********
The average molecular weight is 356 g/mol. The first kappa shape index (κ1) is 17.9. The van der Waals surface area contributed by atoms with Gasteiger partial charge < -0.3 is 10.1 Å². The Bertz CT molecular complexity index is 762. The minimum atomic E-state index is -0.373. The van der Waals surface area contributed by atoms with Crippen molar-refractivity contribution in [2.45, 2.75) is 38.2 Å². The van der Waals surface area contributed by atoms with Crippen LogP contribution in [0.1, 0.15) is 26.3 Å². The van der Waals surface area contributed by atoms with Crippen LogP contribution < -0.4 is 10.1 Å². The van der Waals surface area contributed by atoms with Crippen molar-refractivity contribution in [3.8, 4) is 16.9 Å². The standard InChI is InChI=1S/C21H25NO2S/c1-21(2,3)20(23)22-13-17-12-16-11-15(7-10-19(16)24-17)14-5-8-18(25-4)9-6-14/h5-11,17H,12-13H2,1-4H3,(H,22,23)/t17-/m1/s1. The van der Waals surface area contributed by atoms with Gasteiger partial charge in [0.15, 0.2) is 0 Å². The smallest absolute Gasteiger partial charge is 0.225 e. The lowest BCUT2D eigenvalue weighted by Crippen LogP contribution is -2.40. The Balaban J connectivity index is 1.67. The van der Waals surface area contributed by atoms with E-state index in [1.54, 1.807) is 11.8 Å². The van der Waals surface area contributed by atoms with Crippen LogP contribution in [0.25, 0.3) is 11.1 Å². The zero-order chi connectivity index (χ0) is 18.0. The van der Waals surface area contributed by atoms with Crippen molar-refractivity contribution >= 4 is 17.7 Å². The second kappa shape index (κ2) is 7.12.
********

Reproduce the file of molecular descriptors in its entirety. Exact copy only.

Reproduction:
The average molecular weight is 356 g/mol. The first kappa shape index (κ1) is 17.9. The van der Waals surface area contributed by atoms with Gasteiger partial charge < -0.3 is 10.1 Å². The Bertz CT molecular complexity index is 762. The minimum atomic E-state index is -0.373. The van der Waals surface area contributed by atoms with Crippen molar-refractivity contribution in [2.45, 2.75) is 38.2 Å². The van der Waals surface area contributed by atoms with Crippen LogP contribution in [0.1, 0.15) is 26.3 Å². The van der Waals surface area contributed by atoms with Crippen LogP contribution < -0.4 is 10.1 Å². The van der Waals surface area contributed by atoms with Crippen molar-refractivity contribution in [3.8, 4) is 16.9 Å². The standard InChI is InChI=1S/C21H25NO2S/c1-21(2,3)20(23)22-13-17-12-16-11-15(7-10-19(16)24-17)14-5-8-18(25-4)9-6-14/h5-11,17H,12-13H2,1-4H3,(H,22,23)/t17-/m1/s1. The van der Waals surface area contributed by atoms with Gasteiger partial charge in [0.15, 0.2) is 0 Å². The smallest absolute Gasteiger partial charge is 0.225 e. The lowest BCUT2D eigenvalue weighted by Crippen LogP contribution is -2.40. The Balaban J connectivity index is 1.67. The van der Waals surface area contributed by atoms with E-state index in [1.54, 1.807) is 11.8 Å². The van der Waals surface area contributed by atoms with Crippen LogP contribution in [0.25, 0.3) is 11.1 Å². The zero-order chi connectivity index (χ0) is 18.0. The van der Waals surface area contributed by atoms with Crippen molar-refractivity contribution >= 4 is 17.7 Å². The second kappa shape index (κ2) is 7.12.